Background: Cats are globally popular pets and pedigree cats are increasingly prevalent, with brachycephalic breeds being the most registered breeds. How owners decide upon and acquire their cats is poorly understood. Moreover, there are growing concerns about the health and welfare of...

  5. Prim-ly adding care: Case report of a student nurse/service dog team

    Full-text: Available

    | Contributor(s):: Krysia W. Hudson, Marit Medefind, Maren Reinholdt, Ty Guyton

    Traditionally, a therapy dog has been a complimentary tool used by healthcare providers to provide stress relief to patients. However, animals can perform functions at an even greater capacity. Service animals are becoming a part of the healthcare team, by providing unique assistance to the...

  6. Review of Wildlife Hazard Mitigation Techniques on General Aviation Airports

    Full-text: Available

    | Contributor(s):: Robert J. Lewis, Joe N. Caudell

    Large commercial airports, also known as Part 139 airports, are required by federal regulation to monitor and control wildlife activity. Due to the regulatory nature of 14 Code of Federal Regulation (CFR) Part 139.337, and the size and scope of these airports, there is sufficient funding to...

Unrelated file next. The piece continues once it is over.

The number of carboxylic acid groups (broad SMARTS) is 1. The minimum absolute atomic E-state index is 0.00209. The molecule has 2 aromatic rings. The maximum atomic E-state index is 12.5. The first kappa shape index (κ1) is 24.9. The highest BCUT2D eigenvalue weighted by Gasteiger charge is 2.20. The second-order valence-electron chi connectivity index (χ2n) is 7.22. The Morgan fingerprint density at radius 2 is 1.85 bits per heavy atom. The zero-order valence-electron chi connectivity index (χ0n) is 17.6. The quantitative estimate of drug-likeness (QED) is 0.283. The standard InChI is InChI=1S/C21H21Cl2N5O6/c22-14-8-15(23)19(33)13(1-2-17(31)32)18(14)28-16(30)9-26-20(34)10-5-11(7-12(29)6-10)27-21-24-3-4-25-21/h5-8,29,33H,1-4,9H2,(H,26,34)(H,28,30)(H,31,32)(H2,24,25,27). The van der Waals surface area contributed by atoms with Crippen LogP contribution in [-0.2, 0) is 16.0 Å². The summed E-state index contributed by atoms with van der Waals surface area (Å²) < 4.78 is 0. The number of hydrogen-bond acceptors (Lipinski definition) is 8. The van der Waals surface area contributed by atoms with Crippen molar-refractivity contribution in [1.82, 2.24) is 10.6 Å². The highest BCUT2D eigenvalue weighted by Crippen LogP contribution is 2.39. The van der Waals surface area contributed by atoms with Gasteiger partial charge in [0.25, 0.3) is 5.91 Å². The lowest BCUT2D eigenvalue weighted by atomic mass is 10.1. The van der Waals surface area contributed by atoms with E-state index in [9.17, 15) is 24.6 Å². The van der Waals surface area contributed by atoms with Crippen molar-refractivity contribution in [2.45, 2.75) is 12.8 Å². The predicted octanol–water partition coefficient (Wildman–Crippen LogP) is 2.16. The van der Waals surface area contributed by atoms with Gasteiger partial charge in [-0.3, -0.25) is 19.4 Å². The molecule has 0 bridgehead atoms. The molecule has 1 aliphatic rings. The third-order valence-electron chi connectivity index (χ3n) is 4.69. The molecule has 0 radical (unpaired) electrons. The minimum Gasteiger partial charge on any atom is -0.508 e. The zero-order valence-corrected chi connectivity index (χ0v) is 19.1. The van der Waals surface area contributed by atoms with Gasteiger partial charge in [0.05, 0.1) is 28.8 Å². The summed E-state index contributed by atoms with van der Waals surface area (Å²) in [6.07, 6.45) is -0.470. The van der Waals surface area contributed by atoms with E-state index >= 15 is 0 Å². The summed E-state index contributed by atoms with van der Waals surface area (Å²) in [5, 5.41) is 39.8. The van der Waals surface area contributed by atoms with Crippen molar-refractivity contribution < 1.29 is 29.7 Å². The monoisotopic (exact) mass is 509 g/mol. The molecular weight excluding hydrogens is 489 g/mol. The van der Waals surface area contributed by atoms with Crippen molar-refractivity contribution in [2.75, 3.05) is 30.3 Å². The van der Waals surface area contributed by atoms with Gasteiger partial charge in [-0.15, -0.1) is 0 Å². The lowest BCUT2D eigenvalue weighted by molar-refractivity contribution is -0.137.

7. The 3Rs and Humane Experimental Technique: Implementing Change

    Full-text: Available

    | Contributor(s):: Robert C. Hubrecht, Elizabeth Carter

    In 1959, the Universities Federation for Animal Welfare (UFAW) Scholars Russell & Burch published the Principles of Humane Experimental Technique in which they laid out the principles of the Three Rs. However, the Three Rs owed much to others. It was UFAW and, in particular, UFAW’s...

  8. What Makes a Good Therapy Dog? Identifying Factors Associated with Calm Behavior in Therapy Dogs

    Full-text: Available